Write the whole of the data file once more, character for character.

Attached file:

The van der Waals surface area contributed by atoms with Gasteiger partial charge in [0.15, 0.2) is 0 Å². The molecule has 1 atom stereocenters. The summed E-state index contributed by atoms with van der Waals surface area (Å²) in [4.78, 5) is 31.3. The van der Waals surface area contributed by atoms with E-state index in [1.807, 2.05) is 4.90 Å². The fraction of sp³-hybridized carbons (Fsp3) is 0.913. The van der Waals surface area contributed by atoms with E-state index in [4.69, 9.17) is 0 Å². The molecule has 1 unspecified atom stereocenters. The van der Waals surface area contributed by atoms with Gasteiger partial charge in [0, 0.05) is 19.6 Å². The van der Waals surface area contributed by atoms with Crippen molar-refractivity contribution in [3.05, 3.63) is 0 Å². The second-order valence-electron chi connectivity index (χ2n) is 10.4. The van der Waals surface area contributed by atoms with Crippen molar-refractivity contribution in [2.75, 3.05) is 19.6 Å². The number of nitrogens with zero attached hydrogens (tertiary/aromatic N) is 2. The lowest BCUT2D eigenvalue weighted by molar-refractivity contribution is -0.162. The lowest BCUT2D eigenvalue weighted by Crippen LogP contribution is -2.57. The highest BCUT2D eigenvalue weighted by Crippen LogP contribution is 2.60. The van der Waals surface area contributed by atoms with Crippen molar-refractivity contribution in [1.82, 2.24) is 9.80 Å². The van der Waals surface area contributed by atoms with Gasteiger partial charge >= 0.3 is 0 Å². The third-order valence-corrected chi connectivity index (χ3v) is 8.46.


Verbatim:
The van der Waals surface area contributed by atoms with Gasteiger partial charge in [0.15, 0.2) is 0 Å². The molecule has 1 atom stereocenters. The summed E-state index contributed by atoms with van der Waals surface area (Å²) in [4.78, 5) is 31.3. The van der Waals surface area contributed by atoms with E-state index in [1.807, 2.05) is 4.90 Å². The fraction of sp³-hybridized carbons (Fsp3) is 0.913. The van der Waals surface area contributed by atoms with E-state index in [4.69, 9.17) is 0 Å². The molecule has 1 unspecified atom stereocenters. The van der Waals surface area contributed by atoms with Gasteiger partial charge in [0, 0.05) is 19.6 Å². The van der Waals surface area contributed by atoms with Crippen molar-refractivity contribution in [3.05, 3.63) is 0 Å². The second-order valence-electron chi connectivity index (χ2n) is 10.4. The van der Waals surface area contributed by atoms with Crippen molar-refractivity contribution in [2.75, 3.05) is 19.6 Å². The number of nitrogens with zero attached hydrogens (tertiary/aromatic N) is 2. The lowest BCUT2D eigenvalue weighted by molar-refractivity contribution is -0.162. The lowest BCUT2D eigenvalue weighted by Crippen LogP contribution is -2.57. The highest BCUT2D eigenvalue weighted by Crippen LogP contribution is 2.60. The van der Waals surface area contributed by atoms with Crippen molar-refractivity contribution in [1.82, 2.24) is 9.80 Å². The van der Waals surface area contributed by atoms with Gasteiger partial charge >= 0.3 is 0 Å². The third-order valence-corrected chi connectivity index (χ3v) is 8.46.